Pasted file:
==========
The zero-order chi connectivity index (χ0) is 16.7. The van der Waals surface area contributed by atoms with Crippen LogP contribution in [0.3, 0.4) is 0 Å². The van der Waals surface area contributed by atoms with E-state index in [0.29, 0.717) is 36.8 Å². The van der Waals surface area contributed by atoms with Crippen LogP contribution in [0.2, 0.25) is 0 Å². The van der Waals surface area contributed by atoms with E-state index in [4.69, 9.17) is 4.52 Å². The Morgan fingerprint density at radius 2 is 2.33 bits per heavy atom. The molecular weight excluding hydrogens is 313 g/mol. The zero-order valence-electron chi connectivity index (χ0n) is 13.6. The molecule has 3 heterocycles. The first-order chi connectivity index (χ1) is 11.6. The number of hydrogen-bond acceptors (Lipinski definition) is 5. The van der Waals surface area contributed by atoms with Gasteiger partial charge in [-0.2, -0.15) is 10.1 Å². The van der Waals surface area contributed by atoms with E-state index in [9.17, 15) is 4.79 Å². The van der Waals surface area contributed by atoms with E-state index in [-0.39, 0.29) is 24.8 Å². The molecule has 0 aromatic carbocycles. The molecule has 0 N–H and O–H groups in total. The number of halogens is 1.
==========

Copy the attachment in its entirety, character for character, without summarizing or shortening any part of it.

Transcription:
The zero-order chi connectivity index (χ0) is 16.7. The van der Waals surface area contributed by atoms with Crippen LogP contribution in [0.3, 0.4) is 0 Å². The van der Waals surface area contributed by atoms with E-state index in [0.29, 0.717) is 36.8 Å². The van der Waals surface area contributed by atoms with Crippen LogP contribution in [0.2, 0.25) is 0 Å². The van der Waals surface area contributed by atoms with E-state index in [4.69, 9.17) is 4.52 Å². The Morgan fingerprint density at radius 2 is 2.33 bits per heavy atom. The molecular weight excluding hydrogens is 313 g/mol. The zero-order valence-electron chi connectivity index (χ0n) is 13.6. The molecule has 3 heterocycles. The first-order chi connectivity index (χ1) is 11.6. The number of hydrogen-bond acceptors (Lipinski definition) is 5. The van der Waals surface area contributed by atoms with Gasteiger partial charge in [-0.2, -0.15) is 10.1 Å². The van der Waals surface area contributed by atoms with E-state index in [9.17, 15) is 4.79 Å². The van der Waals surface area contributed by atoms with E-state index in [-0.39, 0.29) is 24.8 Å². The molecule has 0 aromatic carbocycles. The molecule has 0 N–H and O–H groups in total. The number of halogens is 1.